History tells us that many men and women who have previously been awarded this most prestigious award, The Nobel Peace Prize, from Gandhi to recently Ahtisaari, have done extraordinary things to deserve the Nobel Peace Prize Award. However, one might even ask what did some of these, such as Al Gore, do to deserve the Nobel Peace Prize Award, just because he (Gore) has been an adamant critic and produced the film for the climate change?
How about Desmond Tutu, what did he do to deserve the Noble Peace Prize Award? Just because he rallied and marched on the streets, preaching and speaking up for the end of South African Apartheid rule? How about Martin Luther King Jr, who simply preached against violence and equal rights for all, and then he too was awarded the Nobel Peace Prize? How about Maathai, the Kenyan Environmentalist who won the Nobel Peace Prize for planting trees and speaking against the destruction of trees in Kenya? Finnish former president Ahtisaari won the 2008 Nobel Peace Prize simply for architecting the Namibian Independence?
What is it that you actually need to do and achieve in order to deserve the Nobel Peace Prize? What about Sam Nujoma, Namibia’s first and founding president, who has literally spent over 30 years, since 1960, fighting (some call it a bush war) against the Mighty South African Apartheid Armed Forces and literally caused to free Namibia in 1989? Which today, Namibia has become one of the only two most stable, both politically and economically, countries in Africa, the other one being Botswana, some of the only two countries in the world, where children are growing up without ever hearing the sound of a war gun or experience child labor exploitation? Does Nujoma deserve to win the Nobel Peace Prize? He didn’t do enough good for humanity?
For President Obama, the Nobel Peace Committee stated that the reason for awarding the Nobel Peace Prize to him was for: “His initiatives to reduce nuclear arms, ease tensions with the Muslim world and replace unilateral American action with international diplomacy and cooperation”.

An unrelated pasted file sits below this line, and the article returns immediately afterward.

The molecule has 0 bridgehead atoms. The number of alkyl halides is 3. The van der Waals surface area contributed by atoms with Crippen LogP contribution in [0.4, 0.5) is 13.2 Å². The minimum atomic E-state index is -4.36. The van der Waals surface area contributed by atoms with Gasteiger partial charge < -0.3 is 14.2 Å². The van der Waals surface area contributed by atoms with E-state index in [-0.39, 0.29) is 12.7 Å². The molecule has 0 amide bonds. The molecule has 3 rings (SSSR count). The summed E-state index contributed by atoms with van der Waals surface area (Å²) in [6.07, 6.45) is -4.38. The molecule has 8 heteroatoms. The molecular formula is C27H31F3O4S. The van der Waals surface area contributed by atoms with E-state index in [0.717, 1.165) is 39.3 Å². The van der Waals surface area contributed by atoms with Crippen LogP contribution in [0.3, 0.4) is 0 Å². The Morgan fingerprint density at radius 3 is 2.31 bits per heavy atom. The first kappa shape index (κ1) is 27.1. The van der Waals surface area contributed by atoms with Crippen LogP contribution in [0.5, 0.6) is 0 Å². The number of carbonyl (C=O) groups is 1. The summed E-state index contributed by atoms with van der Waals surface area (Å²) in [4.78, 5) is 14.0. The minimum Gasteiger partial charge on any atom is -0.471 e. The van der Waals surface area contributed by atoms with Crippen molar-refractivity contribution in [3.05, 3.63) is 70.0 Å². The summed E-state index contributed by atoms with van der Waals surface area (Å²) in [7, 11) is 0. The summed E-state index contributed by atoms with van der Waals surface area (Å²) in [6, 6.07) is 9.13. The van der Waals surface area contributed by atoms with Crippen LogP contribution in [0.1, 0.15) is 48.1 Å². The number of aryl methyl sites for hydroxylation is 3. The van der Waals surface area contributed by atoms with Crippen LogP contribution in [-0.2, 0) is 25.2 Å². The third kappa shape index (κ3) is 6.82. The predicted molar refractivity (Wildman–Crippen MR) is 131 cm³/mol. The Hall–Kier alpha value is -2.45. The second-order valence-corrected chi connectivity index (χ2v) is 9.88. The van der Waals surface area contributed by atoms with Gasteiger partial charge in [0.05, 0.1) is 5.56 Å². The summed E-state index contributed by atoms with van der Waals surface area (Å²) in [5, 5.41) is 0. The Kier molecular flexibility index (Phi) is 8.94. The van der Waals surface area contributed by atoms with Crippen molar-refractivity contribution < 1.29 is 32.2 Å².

Now, most of you are questioning Obama’s legitimacy for this prestigious award. Just like you have been and still questioning his legitimacy of his birth rights to be president of the United States. The nomination for the 2009 Nobel Peace Prize were made just a few weeks, about two weeks, into Obama’s presidency, and now you are questioning what he did to deserve the Nobel Peace Prize Award?
Even if Obama wasn’t elected as President of the United States, he could have still been possibly nominated and awarded the Nobel Peace Prize, simply for what he stands for and what he’s been proactively campaigning for, an end to unilateralism, and the beginning of working together to effective change on how the world perceives America, especially for the last 8 years of Bush’s international policies of “no negotiation”.
Most of you don’t travel around the world and experience the hatred sentiments of how some people, outside the US, feel about America. Some of you have never even left your hometown, or even crossed your state’s border, let alone have a passport and travel outside the US, to listen and hear the kind of talk from people who would trash the US policies, the kind of talk that makes you sick inside your stomach and there’s nothing you can do about it, simply because of the last 8 years of Bush’s policies of war first, and negotiate later, or may be not.